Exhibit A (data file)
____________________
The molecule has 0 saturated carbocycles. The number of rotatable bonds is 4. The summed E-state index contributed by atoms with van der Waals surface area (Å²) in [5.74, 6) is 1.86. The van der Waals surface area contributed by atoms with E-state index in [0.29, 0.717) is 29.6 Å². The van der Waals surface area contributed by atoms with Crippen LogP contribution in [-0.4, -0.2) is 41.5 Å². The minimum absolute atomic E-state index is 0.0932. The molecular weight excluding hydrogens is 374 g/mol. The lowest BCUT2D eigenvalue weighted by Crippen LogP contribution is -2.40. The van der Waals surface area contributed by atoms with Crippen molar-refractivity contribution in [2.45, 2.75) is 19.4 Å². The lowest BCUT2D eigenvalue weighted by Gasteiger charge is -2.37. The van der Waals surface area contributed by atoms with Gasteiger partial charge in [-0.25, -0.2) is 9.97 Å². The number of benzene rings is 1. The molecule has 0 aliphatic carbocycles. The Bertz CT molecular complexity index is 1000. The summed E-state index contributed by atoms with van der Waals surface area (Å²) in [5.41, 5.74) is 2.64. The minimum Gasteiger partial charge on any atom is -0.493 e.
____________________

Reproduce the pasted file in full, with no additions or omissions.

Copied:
The molecule has 0 saturated carbocycles. The number of rotatable bonds is 4. The summed E-state index contributed by atoms with van der Waals surface area (Å²) in [5.74, 6) is 1.86. The van der Waals surface area contributed by atoms with E-state index in [0.29, 0.717) is 29.6 Å². The van der Waals surface area contributed by atoms with Crippen LogP contribution in [-0.4, -0.2) is 41.5 Å². The minimum absolute atomic E-state index is 0.0932. The molecular weight excluding hydrogens is 374 g/mol. The lowest BCUT2D eigenvalue weighted by Crippen LogP contribution is -2.40. The van der Waals surface area contributed by atoms with Crippen molar-refractivity contribution in [2.45, 2.75) is 19.4 Å². The lowest BCUT2D eigenvalue weighted by Gasteiger charge is -2.37. The van der Waals surface area contributed by atoms with Gasteiger partial charge in [-0.25, -0.2) is 9.97 Å². The number of benzene rings is 1. The molecule has 0 aliphatic carbocycles. The Bertz CT molecular complexity index is 1000. The summed E-state index contributed by atoms with van der Waals surface area (Å²) in [5.41, 5.74) is 2.64. The minimum Gasteiger partial charge on any atom is -0.493 e.